Artistic-scholarly research at the MUK

Artistic-scholarly research begins with one or more specific research questions and positions itself with or innovatively differentiates itself from other (research) approaches when investigating these questions. Through artistic reflection, these questions can also be relevant for other scientific fields and society as a whole (Borgdorff 2012, 81—85; Borgdorff 2012b, 161—165)1. The research questions are based on relevant theoretical discourses and informed by state-of-the-art knowledge.

Moreover, artistic-scholarly research is characterised by a systematic, transparent and repeatable method. Besides the (subjectively) experienced insights of the researchers, the process that led to these insights and, above all, their reflection, is essential in artistic-scholarly research processes. The research methods and forms of documentation are determined by the object of research or the specific focus of interest. They may be newly developed for a specific project or borrowed from another discipline. In terms of quality assurance, artistic-scholarly research strives for the international standards of good research practice: repeatability, verifiability and justification or argumentability of hypotheses through evidence (AEC 2015, 3)2. These standards also apply to the BA, MA and doctoral dissertations at the MUK, which are, in principle, located in the field of artistic-scholarly research.

Artistic practice plays a central role in artistic-scholarly research. Often, the medium of the “stage” becomes a research laboratory for this purpose (Badura 2015, 24)3. The knowledge generated in and through exploratory artistic practice could not have been gained through historical or systematic analyses alone. The knowledge gained through artistic practice correlates with the researcher’s critical theoretical reflection during the preparation, implementation and follow-up of the artistic-scholarly research project. This necessary correlation often leads to a transdisciplinary orientation of artistic-scholarly research, e.g. through the inclusion of the humanities, social sciences, natural sciences and/or various artistic practices (Peters 2017, 25)4. The transdisciplinary character of artistic-scholarly research becomes also evident through interdisciplinary research groups consisting of artists and scientists. Artistic-scholarly research usually has a processual character.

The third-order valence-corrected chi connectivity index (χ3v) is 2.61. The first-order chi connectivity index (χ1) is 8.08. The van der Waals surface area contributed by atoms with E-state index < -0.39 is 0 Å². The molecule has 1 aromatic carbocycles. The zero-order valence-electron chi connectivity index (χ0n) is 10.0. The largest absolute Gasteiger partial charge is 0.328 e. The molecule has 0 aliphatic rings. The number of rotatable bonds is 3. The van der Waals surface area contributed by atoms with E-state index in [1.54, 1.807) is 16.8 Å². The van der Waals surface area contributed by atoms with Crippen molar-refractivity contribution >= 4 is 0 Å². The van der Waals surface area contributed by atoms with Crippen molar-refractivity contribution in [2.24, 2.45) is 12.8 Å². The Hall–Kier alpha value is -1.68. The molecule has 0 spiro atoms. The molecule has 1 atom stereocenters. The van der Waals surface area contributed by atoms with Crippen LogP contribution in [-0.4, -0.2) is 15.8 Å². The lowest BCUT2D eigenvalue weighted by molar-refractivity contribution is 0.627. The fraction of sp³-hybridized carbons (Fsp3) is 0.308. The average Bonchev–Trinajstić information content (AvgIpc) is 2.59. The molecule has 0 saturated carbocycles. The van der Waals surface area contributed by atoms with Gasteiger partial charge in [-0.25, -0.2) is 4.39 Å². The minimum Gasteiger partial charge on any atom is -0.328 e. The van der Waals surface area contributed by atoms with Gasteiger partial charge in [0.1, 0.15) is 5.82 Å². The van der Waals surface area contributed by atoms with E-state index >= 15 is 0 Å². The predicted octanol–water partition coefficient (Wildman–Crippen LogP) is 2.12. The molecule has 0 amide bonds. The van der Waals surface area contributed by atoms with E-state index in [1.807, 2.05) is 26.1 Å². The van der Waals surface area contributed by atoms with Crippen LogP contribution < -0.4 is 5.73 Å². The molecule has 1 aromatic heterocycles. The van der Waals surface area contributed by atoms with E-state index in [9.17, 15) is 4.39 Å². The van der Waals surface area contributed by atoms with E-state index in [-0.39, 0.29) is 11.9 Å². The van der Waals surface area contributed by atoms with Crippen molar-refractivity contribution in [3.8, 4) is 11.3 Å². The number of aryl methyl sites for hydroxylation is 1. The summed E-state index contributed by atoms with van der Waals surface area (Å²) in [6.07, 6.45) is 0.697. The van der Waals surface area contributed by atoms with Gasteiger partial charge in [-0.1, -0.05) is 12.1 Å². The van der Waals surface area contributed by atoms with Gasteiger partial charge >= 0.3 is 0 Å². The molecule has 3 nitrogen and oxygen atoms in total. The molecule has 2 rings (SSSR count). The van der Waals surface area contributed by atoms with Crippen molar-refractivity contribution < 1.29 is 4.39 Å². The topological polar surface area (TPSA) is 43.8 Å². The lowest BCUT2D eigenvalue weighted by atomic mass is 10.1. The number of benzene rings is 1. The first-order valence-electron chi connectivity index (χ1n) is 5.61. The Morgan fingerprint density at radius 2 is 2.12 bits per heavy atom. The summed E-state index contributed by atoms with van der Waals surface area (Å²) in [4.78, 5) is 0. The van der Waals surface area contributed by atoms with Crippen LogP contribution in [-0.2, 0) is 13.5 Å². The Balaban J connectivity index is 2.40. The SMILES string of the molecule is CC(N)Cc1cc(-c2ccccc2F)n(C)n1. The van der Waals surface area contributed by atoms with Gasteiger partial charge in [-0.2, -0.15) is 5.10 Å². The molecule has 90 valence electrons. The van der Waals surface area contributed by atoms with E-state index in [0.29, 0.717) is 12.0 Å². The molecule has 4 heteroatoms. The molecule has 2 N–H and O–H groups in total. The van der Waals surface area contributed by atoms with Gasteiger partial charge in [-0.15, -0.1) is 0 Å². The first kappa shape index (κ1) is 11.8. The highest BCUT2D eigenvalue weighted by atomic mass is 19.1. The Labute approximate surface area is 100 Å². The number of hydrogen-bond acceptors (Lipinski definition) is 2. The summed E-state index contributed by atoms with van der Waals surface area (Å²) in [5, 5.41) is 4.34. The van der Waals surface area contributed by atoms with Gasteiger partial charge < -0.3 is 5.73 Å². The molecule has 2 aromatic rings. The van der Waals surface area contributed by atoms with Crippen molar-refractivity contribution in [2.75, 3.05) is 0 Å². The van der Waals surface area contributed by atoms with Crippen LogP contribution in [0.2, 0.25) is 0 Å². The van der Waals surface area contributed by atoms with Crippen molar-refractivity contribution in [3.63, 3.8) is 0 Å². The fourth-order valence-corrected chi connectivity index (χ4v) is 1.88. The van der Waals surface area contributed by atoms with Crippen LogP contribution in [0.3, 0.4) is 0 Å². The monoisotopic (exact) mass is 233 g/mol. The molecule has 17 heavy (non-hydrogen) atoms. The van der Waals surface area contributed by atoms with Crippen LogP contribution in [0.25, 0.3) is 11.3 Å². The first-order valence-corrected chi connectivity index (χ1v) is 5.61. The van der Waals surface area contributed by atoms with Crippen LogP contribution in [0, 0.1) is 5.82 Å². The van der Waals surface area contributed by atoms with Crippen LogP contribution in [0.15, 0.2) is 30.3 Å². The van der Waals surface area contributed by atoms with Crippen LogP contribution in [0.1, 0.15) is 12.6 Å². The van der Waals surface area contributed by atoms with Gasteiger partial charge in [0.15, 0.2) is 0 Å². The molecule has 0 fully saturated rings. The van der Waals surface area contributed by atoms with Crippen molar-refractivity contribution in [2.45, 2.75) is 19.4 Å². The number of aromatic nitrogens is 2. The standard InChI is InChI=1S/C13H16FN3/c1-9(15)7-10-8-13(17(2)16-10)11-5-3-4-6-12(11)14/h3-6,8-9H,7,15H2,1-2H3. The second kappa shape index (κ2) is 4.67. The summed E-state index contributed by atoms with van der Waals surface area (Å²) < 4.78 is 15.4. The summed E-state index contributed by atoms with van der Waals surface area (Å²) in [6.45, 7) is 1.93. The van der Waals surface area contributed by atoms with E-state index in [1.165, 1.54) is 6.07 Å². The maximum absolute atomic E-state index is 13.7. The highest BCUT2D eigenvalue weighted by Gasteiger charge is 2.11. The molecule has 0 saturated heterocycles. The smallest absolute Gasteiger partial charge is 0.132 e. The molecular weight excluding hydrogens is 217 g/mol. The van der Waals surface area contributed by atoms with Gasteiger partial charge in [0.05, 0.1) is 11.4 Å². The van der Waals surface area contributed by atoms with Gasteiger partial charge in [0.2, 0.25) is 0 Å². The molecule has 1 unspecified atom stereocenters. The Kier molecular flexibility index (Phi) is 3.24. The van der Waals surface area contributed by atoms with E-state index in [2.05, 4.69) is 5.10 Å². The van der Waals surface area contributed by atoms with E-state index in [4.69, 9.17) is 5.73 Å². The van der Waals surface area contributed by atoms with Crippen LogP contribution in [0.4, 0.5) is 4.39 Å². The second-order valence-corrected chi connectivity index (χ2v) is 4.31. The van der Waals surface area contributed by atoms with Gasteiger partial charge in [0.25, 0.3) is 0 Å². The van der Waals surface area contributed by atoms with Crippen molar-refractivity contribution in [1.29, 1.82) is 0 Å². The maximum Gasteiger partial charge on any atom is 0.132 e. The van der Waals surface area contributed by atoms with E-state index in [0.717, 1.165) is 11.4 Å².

The critical reflection of the results and methods is also essential for artistic-scholarly research, its documentation and publication. The performance or presentation of an artistic project is usually considered insufficient as the sole publication of research results (AEC 2015, 5).In terms of the Austrian Science Fund FWF, however, publications in the field of artistic-scholarly research are not limited to the written word; they can also include other, potentially experimental forms and formats of presentation and knowledge transfer.

Current artistic-scholarly research projects


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1  Borgdorff, Henk (2012): Künstlerische Forschung und akademische Forschung. In: Kunstforschung als ästhetische Wissenschaft. Beiträge zur transdisziplinären Hybridisierung von Wissenschaft und Kunst. Edited by Martin Tröndle and Julia Warmers. Berlin: transcript, 69—89.
2 AEC (ed.) (2015): AEC Key Concepts for AEC Members: Artistic Research — Künstlerische Forschung. “White paper” of the AEC Council. [31.1.2020].
3 Badura, Jens (2015): Darstellende Künste. In: Künstlerische Forschung. Ein Handbuch. Edited by Jens Badura et al. Zürich, Berlin: Diaphanes, 23—25.
4 Peters, Deniz (2017): Six Propositions on Artistic Research. In: Perspectives on Artistic Research in Music. Edited by Robert Burke and Andrys Onsman. Lanham: Lexington, 19—26.


THE MUK

The MUK considers itself a progressive university of music and art that creates cultural values in the fields of music, dance, acting and singing. The MUK is the only university owned by the City of Vienna and brings together the best international young talent and outstanding lecturers.
 

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